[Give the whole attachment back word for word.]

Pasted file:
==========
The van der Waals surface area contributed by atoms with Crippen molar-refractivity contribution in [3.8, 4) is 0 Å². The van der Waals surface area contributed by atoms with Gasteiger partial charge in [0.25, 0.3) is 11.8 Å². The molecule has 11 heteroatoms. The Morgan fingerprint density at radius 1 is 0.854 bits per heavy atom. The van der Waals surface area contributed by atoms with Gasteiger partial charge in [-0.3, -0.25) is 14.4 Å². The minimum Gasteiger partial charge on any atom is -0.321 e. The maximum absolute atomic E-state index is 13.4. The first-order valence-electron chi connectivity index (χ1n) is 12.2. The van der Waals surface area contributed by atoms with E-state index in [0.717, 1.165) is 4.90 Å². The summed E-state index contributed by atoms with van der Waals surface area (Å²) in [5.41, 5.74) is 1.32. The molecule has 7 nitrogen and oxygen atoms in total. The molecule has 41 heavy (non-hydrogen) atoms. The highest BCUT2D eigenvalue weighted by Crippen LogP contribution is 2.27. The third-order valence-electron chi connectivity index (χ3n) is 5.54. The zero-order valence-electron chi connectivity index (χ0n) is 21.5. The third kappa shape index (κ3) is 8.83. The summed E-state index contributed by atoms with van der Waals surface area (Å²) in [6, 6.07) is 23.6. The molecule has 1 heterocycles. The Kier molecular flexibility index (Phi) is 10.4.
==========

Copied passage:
The van der Waals surface area contributed by atoms with Crippen molar-refractivity contribution in [3.8, 4) is 0 Å². The van der Waals surface area contributed by atoms with Gasteiger partial charge in [0.25, 0.3) is 11.8 Å². The molecule has 11 heteroatoms. The Morgan fingerprint density at radius 1 is 0.854 bits per heavy atom. The van der Waals surface area contributed by atoms with Gasteiger partial charge in [-0.3, -0.25) is 14.4 Å². The minimum Gasteiger partial charge on any atom is -0.321 e. The maximum absolute atomic E-state index is 13.4. The first-order valence-electron chi connectivity index (χ1n) is 12.2. The van der Waals surface area contributed by atoms with E-state index in [0.717, 1.165) is 4.90 Å². The summed E-state index contributed by atoms with van der Waals surface area (Å²) in [5.41, 5.74) is 1.32. The molecule has 7 nitrogen and oxygen atoms in total. The molecule has 41 heavy (non-hydrogen) atoms. The highest BCUT2D eigenvalue weighted by Crippen LogP contribution is 2.27. The third-order valence-electron chi connectivity index (χ3n) is 5.54. The zero-order valence-electron chi connectivity index (χ0n) is 21.5. The third kappa shape index (κ3) is 8.83. The summed E-state index contributed by atoms with van der Waals surface area (Å²) in [6, 6.07) is 23.6. The molecule has 1 heterocycles. The Kier molecular flexibility index (Phi) is 10.4.